Able to grin about it now, Barnholt went on, “The reason they all failed and the reason they were big is that someone was already there.” To borrow a phrase from Silicon Valley consultant and author Eric Ries, they “achieved a failure.” Their ideas made sense. The technology was great. They executed on their plans well. But they still failed.
HP’s assumptions turned out to be wrong because of what Barnholt calls intangible factors, the realities beneath the surface: the underlying customer problems, needs, preferences, and supporting market dynamics. They were not discovering new opportunities or developing new products, they were relying on the success of competitors to identify the areas they targeted. They weren’t being creative. Barnholt then leaned back in his chair and summed up the experience by saying: “That’s how I learned the importance of making a lot of little bets.”
Ironically, a much more creative discovery and experimental approach to innovation had been central to making Hewlett-Packard into a market-leading behemoth. According to HP veterans, including Chuck House, who also coauthored a history of the company called The HP Phenomenon, in earlier years, cofounder Bill Hewlett loved to make what he called small bets to uncover unpredictable opportunities. That approach helped HP pioneer handheld calculators. In 1972, HP’s first calculator, the HP-35, would retail at $400 at a time when the market for scientific calculators did not yet exist. The technology was remarkable and the calculator could fit into your pocket. But the price tag was hefty, especially at a time when the alternative was inexpensive slide rules. People inside HP were torn about what to do. So, they hired SRI International to do some market research. SRI was then considered the premier computing research group. They had done pioneering work for General Electric, RCA, and others. “They knew more about computing than anyone,” House recalls, “and they said, ‘This thing can’t sell.’”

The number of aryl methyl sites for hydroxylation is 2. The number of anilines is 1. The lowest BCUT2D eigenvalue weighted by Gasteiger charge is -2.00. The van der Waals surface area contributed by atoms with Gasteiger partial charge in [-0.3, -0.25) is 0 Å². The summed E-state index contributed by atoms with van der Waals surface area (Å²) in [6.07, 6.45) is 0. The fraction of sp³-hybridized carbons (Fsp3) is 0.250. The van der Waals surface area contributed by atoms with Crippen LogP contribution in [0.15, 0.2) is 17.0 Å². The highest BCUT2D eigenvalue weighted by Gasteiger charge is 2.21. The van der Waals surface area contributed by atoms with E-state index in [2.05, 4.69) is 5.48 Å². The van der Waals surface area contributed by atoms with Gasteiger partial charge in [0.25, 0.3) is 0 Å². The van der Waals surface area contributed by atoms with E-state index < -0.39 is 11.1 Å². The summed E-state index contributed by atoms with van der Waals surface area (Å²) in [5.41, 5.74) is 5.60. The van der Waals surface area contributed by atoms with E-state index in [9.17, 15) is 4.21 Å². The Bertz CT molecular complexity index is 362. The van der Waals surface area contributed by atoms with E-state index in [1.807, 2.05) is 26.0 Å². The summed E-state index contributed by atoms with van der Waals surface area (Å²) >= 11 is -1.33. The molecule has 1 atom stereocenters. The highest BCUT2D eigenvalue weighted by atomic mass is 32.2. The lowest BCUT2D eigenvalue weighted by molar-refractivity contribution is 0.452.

Bill Hewlett wasn’t so sure. He had just spent several hours on a plane talking about the HP-35 with the person next to him, who thought it was amazing. Hewlett suggested, “Why don’t we build a thousand and see what happens?” It was an affordable bet. Within five months, HP was selling one thousand calculators a day and could barely keep up with the demand.
For many years, when Bill Hewlett and Dave Packard led HP, the company never did traditional market research. Instead, HP got most of its ideas for new products by informally observing or talking with customers to identify problems and needs. HP’s first computer, in fact, began as a small bet after customers using HP voltmeters (an instrument for measuring electric circuits) complained about not being able to transcribe the meter’s six digital readouts per second. “So, the guys at the [HP] lab said, ‘You know, we’ve heard about these “computer things.” Suppose they could grab the data?’” House recalls. Reflecting on his experiences, Ned Barnholt came to a similar point of view and said, “A lot of our most successful ideas over the years came from the bottom up, by really understanding user needs.”
Reprinted by permission of Free Press, copyright © 2011 by Peter Sims.